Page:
aglider writes "OpenWrt has been delivering in the lastes 8+ years alternative, opensource firmware for a rather large (and growing) number of devices, not just routers, like Linksys, NetGear and TP-Link just to name a few.
The latest version, like in the past 5 years, has been code-named after an alcoholic beverage, the attitude adjustment drink.
From the original announcement:
The OpenWrt Team is happy to announce the beta release of Attitude Adjustment (12.09).
This release is sligthly overdue, but it is now ready for testing.
* Improved LuCI interface
* Switch to the netifd infrastructure for better network configuration support
* Fixed Imagebuilder, relocatable SDK
* Full (?) eglibc support
* Release support for bridge firewalling
* Vastly improved ath9k driver stability and performance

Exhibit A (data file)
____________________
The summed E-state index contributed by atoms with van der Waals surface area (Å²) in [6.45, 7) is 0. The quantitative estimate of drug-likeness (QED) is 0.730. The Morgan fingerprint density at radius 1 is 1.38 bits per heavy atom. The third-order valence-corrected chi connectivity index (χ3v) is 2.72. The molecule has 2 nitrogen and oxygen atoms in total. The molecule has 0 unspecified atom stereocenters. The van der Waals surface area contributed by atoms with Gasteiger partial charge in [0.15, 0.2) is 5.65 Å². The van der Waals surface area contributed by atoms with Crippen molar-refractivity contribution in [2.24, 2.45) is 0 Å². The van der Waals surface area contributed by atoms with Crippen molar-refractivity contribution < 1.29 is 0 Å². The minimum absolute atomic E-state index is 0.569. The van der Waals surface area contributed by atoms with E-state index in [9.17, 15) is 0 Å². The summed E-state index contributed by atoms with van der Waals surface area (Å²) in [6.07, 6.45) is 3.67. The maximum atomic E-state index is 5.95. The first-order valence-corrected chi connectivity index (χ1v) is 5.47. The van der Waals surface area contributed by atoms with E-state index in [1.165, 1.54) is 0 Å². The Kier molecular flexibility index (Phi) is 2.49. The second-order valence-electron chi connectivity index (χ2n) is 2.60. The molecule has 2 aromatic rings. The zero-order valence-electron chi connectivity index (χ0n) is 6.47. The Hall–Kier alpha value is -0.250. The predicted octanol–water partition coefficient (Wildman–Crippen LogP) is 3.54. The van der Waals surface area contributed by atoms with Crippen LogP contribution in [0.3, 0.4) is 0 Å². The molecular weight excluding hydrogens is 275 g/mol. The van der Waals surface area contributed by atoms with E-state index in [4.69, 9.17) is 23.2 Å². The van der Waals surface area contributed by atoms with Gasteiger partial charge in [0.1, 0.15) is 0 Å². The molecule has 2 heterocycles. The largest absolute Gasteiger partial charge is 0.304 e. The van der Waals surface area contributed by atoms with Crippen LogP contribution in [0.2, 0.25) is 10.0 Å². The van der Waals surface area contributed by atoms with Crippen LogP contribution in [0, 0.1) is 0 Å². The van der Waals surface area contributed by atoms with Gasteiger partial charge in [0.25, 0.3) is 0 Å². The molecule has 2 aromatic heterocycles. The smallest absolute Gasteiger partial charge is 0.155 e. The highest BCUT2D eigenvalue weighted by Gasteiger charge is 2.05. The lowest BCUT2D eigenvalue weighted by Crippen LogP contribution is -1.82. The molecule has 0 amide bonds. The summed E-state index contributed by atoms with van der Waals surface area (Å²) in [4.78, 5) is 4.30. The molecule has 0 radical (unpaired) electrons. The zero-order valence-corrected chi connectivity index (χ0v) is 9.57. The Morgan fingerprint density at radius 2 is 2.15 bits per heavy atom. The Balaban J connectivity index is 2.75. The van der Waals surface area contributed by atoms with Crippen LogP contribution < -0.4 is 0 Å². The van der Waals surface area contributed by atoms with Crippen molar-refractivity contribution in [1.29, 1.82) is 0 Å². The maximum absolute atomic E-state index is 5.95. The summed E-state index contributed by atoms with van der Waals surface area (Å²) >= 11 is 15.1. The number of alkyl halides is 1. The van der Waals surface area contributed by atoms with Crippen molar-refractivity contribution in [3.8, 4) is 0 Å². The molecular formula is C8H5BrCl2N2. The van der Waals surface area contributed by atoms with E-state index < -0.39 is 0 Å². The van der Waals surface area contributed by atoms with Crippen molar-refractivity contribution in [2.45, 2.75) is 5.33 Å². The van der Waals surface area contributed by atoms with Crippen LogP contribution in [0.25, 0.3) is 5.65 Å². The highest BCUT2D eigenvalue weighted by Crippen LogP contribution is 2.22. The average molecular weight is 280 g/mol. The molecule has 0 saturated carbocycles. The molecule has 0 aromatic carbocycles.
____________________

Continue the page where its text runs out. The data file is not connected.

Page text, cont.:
* Dependency fixes for packages
* More iptables addons, improved netfilter performance
* Experimental support for 5 and 10MHz channels in ath5k and ath9k
* Support for 6RD configuration
* Experimental crashlog feature to track kernel oopses
* Reduced space requirements and improved squashfs/kernel compression
* Various package improvements and updates.
OpenWrt is a project based on a consensus decision model amongst the core team developers. With over 1000 binary packages, the Attitude Adjustment release is the biggest to date.
These 1000+ packages have the inherent problem that they need to be maintained. As the name of the release already suggests things are in a process of adjusting. The main change is that the developer group has arrived at the mutual agreement, that the packages feed is too much bloat for the project to carry around. This massive set of packages causes the developers not to have enough time for the core of OpenWrt.
The result is: The package feed is not being maintained in a way that ensures the required quality.
A couple of warnings are due here.
First, your warranty can be voided by loading those firmware into your device.
Second, it can be tricky to do so, up to needing to solder a serial console adapter into your device PCB.
Third, you won't use your stock firmware any more!"
Link to Original Source